Media Law is an essential and accessible introduction to the subject that will assist media; journalism and law students understand key concepts and aid their revision. This book, designed to complement existing textbooks will advise readers on how best to utilise the vast and ever growing array of information at their disposal. The tone and level of this guide makes it easy to follow and should prove invaluable in helping students construct assessed coursework. Established principles and contemporary developments in media law are covered and include: " Privacy and Confidentiality " Defamation " Contempt of Court " Reporting Restrictions " Freedom of Expression " Recent statutory and Case Law developments. Readers are shown how to research, identify and crucially apply media law principles to meet their needs and those of their examiners. This book is part of the SAGE Course Companion Series. Developed as accessible reference tools, SAGE Course Companions offer an introduction to the subject and encourage students to extend their understanding of key concepts, issues and debates.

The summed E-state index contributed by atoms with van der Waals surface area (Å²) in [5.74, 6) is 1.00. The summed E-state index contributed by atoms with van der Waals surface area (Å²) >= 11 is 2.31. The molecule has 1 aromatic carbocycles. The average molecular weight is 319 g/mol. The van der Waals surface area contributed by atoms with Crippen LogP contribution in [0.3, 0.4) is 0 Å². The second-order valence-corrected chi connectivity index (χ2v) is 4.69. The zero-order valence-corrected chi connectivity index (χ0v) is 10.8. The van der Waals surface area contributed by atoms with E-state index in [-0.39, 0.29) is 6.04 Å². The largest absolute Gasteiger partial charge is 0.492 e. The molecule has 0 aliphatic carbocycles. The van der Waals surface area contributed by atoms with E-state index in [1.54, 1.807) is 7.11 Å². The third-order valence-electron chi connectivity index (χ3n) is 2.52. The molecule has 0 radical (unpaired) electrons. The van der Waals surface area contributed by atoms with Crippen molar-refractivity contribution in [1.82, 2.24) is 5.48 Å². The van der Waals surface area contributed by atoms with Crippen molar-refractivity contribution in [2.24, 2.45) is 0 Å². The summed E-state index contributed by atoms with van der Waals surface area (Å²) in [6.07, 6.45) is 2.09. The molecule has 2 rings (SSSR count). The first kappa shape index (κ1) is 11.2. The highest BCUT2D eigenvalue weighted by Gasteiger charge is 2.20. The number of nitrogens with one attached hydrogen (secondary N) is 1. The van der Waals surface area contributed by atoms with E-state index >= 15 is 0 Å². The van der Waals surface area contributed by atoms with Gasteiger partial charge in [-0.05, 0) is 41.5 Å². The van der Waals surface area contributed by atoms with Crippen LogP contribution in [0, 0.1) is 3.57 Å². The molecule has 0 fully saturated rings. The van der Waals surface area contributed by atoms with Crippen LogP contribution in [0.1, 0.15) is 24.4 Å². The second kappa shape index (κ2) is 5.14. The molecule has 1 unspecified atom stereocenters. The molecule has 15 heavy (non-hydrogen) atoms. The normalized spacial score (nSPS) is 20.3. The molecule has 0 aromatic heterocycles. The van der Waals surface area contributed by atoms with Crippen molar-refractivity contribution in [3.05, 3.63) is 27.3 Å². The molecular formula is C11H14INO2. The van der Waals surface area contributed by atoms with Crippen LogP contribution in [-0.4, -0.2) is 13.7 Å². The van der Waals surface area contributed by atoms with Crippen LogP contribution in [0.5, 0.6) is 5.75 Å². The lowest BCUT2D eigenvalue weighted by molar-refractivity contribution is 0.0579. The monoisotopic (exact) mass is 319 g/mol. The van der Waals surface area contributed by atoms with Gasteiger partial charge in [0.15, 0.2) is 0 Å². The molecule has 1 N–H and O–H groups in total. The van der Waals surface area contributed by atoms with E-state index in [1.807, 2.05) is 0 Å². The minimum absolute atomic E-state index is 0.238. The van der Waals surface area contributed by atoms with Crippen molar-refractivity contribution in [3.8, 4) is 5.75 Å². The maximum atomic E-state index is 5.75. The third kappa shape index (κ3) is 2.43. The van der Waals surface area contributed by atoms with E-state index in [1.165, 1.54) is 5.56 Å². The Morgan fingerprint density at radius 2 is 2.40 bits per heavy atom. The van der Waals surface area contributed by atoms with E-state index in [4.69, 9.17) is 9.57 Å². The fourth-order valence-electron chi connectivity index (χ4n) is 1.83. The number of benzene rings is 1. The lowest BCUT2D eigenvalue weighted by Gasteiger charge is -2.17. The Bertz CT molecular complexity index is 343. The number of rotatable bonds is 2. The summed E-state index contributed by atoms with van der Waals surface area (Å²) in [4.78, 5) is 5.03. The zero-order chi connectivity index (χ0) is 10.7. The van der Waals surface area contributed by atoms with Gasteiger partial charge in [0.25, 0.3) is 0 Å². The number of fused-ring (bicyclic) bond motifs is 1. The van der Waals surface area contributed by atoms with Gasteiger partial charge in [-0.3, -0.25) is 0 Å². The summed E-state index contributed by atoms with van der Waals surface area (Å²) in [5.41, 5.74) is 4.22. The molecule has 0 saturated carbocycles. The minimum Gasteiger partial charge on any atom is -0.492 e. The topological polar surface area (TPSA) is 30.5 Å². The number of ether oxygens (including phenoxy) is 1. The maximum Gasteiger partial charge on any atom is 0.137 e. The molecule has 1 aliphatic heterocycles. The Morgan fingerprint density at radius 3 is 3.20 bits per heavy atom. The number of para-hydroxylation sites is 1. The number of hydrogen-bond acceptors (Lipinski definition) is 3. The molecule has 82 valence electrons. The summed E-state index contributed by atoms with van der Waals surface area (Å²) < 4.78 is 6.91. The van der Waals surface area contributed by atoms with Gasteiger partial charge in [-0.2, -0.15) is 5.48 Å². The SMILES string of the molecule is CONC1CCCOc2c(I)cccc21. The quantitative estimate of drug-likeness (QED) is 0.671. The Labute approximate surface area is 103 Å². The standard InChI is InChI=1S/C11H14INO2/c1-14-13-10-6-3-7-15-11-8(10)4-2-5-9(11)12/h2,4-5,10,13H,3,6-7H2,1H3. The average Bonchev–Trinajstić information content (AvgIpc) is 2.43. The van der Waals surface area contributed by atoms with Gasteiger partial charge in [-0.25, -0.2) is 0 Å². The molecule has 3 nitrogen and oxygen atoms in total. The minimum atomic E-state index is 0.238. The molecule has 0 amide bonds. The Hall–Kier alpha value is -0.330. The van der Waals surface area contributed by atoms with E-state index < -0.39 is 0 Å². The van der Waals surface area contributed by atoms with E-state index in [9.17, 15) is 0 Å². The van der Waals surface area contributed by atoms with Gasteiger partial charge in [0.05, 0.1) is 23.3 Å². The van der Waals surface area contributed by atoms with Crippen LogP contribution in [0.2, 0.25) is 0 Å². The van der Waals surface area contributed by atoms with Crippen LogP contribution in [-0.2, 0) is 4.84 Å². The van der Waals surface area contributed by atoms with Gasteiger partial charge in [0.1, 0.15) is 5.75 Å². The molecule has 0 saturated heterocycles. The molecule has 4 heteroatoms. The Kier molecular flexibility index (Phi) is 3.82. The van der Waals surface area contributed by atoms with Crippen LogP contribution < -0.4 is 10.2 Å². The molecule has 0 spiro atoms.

Chapter 2.9: Elements of Intellectual Property Law
Elements of Intellectual Property Law
- Image rights
- Passing off
This topic may well figure in your course, subject to the amount of time available, and might be construed as more important and relevant under the media law rubric. This is because the subject matter of at least one element of intellectual property law is extensive and, arguably, cannot be considered in any meaningful depth in the time available. The Copyright, Designs and Patents Act 1988 runs to 306 sections, without the schedules, and then there are also the changes that have been introduced by both UK and European legislation to take into account!
I need to make an assumption at this point. If I were offering this topic as part of a media ...